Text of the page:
When 2019 Heisman Trophy odds were first posted last spring, you couldn't even find a number on LSU quarterback Joe Burrow at most places. By the time he did show up on odds sheets in June, he was at +15000. That means, for every $1 you'd have bet on Burrow to win the Heisman, you'd have won $150.

Kyler Murray had a similar story in 2018. He wasn't listed on odds sheets that spring, either. Even though Baker Mayfield had just won the Heisman in 2017, not many thought Murray would follow in his footsteps. Hell, most people thought he'd be playing baseball as he'd go on to be a top-10 pick in that summer's MLB Draft. It wasn't until the end of July that Murray showed up on boards with the odds set at +2250. Not the same longshot Burrow was, but a longshot all the same.

Nobody thought Lamar Jackson would win the award in 2016, or that freshmen like Johnny Manziel and Jameis Winston would win it in 2012 and 2013, respectively.

The point is that it's hard to predict who will win the Heisman Trophy months before the season begins. Ohio State QB Justin Fields (+350) and Clemson QB Trevor Lawrence (+400) are the favorites right now, but they aren't competing solely against one another and their competition, but also these extremely high expectations.

Meanwhile, there are names out there most people aren't considering who could sneak up and win the Heisman out of "nowhere." Today, I'm going to try and find them. I've scrolled through the odds at William Hill Sportsbook in search of darkhorses. Candidates with odds of +2500 or higher. These aren't players who are likely to win the Heisman but have a better shot than their odds suggest.

They're the players you want to put a little on now so you can say "I told you so" later.

Kedon Slovis, QB, USC +4000

In April, I wrote about USC being a bit of a darkhorse as a team, and Slovis was a big reason. If USC does win the Pac-12 and flirt with a College Football Playoff berth, Slovis having a big season will come with it, and a glance at past Heisman winners shows how much voters like USC QBs.

As for Slovis himself, if we look at his numbers last season, he had a fantastic year for a freshman who didn't begin the season as the starter. He finished with 3,502 yards passing, 30 touchdowns and nine interceptions in 12 games. His passer efficiency rating of 167.65 ranked seventh nationally.

Other analytics point to Slovis being even better than those numbers suggest. Slovis ranked third nationally among qualified QBs with a 71.9% completion rate behind just LSU's Joe Burrow (76.3%) and Utah's Tyler Huntley (73.1%). But Slovis was a bit better than that.

Using Sports Info Solutions' on-target rate (basically any pass that was catchable and where it was designed to be, completed or not), Slovis had an OT-rate of 81.6%. That finished fourth behind Burrow (87.3%!!), Huntley (83.7%), and Tua Tagovailoa (82.1%). Those numbers don't tell the whole story, though. You see, while Slovis was fourth in OT-rate, he was throwing deeper passes. If we look at air yards (the amount of yards a pass travels past the line of scrimmage) per pass attempt, Burrow is the only one of the three QBs ahead of him.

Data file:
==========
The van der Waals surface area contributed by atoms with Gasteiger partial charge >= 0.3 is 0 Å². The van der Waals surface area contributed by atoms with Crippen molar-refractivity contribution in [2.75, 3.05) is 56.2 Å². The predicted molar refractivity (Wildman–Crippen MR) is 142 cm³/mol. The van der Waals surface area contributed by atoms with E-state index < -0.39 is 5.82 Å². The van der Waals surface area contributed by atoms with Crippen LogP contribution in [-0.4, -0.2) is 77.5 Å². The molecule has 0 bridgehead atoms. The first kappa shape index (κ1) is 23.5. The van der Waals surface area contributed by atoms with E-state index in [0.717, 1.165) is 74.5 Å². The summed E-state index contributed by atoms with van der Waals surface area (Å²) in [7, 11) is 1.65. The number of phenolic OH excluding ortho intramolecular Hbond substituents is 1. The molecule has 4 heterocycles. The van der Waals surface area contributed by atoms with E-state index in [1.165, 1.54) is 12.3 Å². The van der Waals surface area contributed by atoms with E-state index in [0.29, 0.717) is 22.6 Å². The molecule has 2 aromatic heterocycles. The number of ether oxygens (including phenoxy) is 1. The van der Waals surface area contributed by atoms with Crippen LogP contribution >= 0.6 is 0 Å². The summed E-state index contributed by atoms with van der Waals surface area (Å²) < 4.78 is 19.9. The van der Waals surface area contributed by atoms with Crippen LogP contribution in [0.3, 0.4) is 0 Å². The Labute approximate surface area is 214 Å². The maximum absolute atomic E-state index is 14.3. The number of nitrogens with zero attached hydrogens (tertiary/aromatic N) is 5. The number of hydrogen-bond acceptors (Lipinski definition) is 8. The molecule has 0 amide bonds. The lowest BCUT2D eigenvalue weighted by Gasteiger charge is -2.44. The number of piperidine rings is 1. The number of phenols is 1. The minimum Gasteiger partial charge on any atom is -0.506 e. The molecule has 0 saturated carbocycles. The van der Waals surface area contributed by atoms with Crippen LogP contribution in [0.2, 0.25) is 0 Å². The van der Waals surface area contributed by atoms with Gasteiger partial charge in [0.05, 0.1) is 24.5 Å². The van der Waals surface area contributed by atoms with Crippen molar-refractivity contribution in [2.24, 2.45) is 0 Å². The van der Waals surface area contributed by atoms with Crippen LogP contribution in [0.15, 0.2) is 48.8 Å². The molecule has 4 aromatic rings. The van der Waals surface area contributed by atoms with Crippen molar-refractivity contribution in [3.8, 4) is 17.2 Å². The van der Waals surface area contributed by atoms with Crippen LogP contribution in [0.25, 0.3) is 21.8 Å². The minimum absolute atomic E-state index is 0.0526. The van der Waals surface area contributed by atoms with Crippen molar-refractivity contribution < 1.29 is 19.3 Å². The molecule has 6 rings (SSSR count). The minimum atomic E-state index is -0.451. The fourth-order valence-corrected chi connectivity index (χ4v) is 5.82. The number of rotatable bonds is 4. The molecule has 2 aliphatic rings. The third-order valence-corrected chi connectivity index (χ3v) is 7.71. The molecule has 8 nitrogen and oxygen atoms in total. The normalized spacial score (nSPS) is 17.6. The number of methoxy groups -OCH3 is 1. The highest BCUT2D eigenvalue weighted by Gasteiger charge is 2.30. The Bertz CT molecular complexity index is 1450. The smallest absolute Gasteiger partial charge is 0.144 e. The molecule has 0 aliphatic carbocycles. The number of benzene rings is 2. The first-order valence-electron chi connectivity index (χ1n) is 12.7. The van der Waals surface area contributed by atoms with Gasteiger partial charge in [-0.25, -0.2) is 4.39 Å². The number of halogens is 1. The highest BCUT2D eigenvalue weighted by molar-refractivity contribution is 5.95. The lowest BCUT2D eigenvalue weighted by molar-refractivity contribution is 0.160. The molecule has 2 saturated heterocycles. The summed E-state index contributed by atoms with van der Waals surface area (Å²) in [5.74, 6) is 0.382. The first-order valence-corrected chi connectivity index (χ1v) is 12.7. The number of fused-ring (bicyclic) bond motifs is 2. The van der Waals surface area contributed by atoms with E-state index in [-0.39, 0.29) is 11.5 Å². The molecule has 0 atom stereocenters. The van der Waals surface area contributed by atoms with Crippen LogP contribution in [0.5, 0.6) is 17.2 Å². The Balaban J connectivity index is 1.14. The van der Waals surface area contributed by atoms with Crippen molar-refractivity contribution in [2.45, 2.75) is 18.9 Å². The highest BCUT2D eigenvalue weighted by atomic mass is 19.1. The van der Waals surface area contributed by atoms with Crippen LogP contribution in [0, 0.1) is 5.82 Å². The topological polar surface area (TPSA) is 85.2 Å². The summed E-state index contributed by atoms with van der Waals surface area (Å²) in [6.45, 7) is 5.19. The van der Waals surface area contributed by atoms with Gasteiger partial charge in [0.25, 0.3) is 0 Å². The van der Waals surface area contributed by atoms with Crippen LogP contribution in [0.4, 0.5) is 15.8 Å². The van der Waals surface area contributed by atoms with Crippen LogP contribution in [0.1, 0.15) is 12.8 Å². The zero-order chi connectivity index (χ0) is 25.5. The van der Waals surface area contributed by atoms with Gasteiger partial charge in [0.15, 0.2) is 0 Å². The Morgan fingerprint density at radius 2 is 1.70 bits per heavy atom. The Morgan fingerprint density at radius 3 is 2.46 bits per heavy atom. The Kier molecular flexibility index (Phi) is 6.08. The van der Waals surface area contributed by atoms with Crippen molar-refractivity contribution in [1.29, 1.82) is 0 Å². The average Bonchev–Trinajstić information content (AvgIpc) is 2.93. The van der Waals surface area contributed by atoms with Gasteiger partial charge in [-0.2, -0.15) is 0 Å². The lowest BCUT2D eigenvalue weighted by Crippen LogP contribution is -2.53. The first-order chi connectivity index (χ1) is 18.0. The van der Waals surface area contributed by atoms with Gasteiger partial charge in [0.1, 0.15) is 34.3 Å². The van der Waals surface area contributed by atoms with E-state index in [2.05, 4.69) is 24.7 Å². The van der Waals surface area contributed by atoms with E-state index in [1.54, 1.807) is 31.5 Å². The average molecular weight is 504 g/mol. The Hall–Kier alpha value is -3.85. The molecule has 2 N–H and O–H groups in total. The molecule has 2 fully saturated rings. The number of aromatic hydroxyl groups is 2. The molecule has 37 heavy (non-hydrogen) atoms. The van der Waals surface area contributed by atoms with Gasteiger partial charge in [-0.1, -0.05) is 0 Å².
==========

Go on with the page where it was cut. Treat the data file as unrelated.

QuarterbackCompletion %On-Target %Air Yards per Attempt

Joe Burrow




Kedon Slovis




Tyler Huntley




Tua Tagovailoa




It's more difficult to maintain accuracy the further you throw the football, but that didn't impact Slovis' performance. Heading into his sophomore season as the starter, with plenty of talent around him, and in an offense designed to let its QB shine, Slovis is an excellent darkhorse candidate to win the trophy.

Dylan McCaffrey, QB, Michigan +7500

We don't know who Michigan's starting QB is going to be in 2020. All we know is that Shea Patterson is gone, and Dylan McCaffrey and Joe Milton are competing to take his place. Based on Heisman odds, it seems sportsbooks are putting their money on it being McCaffrey. I'm approaching this from the standpoint of the darkhorse being "Michigan QB," whether that's McCaffrey or Milton.

Like LSU, Michigan broke in a new offense last season. One meant to spread things out and modernize an attack that had grown a bit obsolete. Unlike LSU, Michigan's offense didn't hit the ground running, mostly because it didn't have a Joe Burrow leading the way. Odds are neither McCaffrey or Milton are Burrow, either, but heading into the second season of a new offense -- one that improved in the second half of last season -- I expect Michigan to be better on that side of the ball.

I also expect Wolverine receivers not to drop so many passes.

Michigan's receiving corps had a drop rate of 12.6% last season. That ranked 121st nationally. Even worse, Michigan receivers had an on-target catch rate of 75.2% last year, according to Sports Info Solutions. That ranked 129th nationally, with only Buffalo being worse at 73.5%.

This tells me two things. One is that Patterson was better than you thought. His on-target rate last season of 75.2% wasn't elite, but did rank No. 32 in the country. It was also a full 19% higher than his 56.2% completion rate. The second is that it will be hard for Michigan receivers to be worse in 2020.

Michigan's two leading receivers last season, Ronnie Bell and Nico Collins, were two of its biggest culprits. Bell dropped 16.9% of his targets and had an on-target catch rate of 70.8%. Collins wasn't much better, checking in with a drop rate of 11.1% and an on-target catch rate of 68.5%.

Here's how they fared compared to the 119 Power Five players to receive at least 60 targets last season.

ReceiverDrop RateP5 Rank (of 119)On-Target Catch RateP5 Rank (of 119)

Ronnie Bell





Nico Collins





Those two need to be better in 2020. A lot better. There's no guarantee this will happen, but if they do improve, and perhaps get a little luckier, their numbers should rebound. If they do, that will go a long way toward helping McCaffrey or Milton as Michigan's QB.

Ja'Marr Chase, WR, LSU +10000